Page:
The Interaction Between Children's Developmental Capabilities and the Courtroom Environment: The Impact on Testimonial Competency
It would appear from the areas covered in this paper, that more research is required on ways to enhance child witness testimonial performance in the courtroom. Simply recognizing that children are vulnerable participants in the criminal justice system when they testify about childhood victimization is not enough. It is only a first step. One avenue of research that appears timely is the development of a guideline for questioning child witnesses on the stand, one which takes into consideration research findings on children's developmental abilities, their susceptibility to suggestion and their vulnerability to intimidation. This guideline could be evaluated in future as part of a large research study, comparing the testimonial performances of child witnesses who are questioned by counsel using the new guideline, versus those who are questioned by counsel who employ the traditional approach of cross-examination. The impact on court outcome could be examined as well, and further recommendations to improve testimonial competency would be research based.
Another area of research that would be valuable is an assessment of the implementation of existing legislative provisions across the country. To date there are only a few Canadian studies that have been carried out on local population samples. As well, the potential benefit of expanding legislative provisions should be evaluated in light of this practice in other countries. The effectiveness of current professional training for those working in the criminal justice system could also be an area of further evaluation, with a view to examining whether the intended spirit of the law regarding child witnesses is well understood and practiced.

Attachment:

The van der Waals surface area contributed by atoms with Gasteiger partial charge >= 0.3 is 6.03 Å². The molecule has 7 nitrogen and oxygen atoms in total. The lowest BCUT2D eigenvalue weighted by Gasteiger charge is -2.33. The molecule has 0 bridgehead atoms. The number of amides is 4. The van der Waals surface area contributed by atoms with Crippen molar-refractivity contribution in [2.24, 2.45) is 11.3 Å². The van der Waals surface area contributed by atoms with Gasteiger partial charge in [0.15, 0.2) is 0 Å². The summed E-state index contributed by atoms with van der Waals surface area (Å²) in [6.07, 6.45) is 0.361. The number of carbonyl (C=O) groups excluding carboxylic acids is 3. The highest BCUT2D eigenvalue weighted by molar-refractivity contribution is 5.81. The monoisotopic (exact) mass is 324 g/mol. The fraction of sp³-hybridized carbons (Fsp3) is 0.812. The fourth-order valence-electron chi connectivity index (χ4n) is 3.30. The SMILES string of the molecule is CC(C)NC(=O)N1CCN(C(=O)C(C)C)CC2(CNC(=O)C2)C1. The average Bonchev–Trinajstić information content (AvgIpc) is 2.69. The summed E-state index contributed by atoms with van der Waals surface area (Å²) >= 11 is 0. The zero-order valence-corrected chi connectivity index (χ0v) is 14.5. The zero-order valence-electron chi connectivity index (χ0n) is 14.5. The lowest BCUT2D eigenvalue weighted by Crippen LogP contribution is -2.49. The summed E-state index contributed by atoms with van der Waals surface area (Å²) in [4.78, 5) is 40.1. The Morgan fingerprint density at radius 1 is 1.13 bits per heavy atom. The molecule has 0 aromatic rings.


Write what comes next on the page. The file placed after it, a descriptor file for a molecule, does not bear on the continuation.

In summary, much has been done to study the developmental capabilities of child witnesses of differing ages, and the impact on their testimonial competency. Not enough research however, has been carried out on the interaction between judges and lawyers and child witnesses in court and the resultant testimonial performances of children. This is an area of research that holds great promise for the future.
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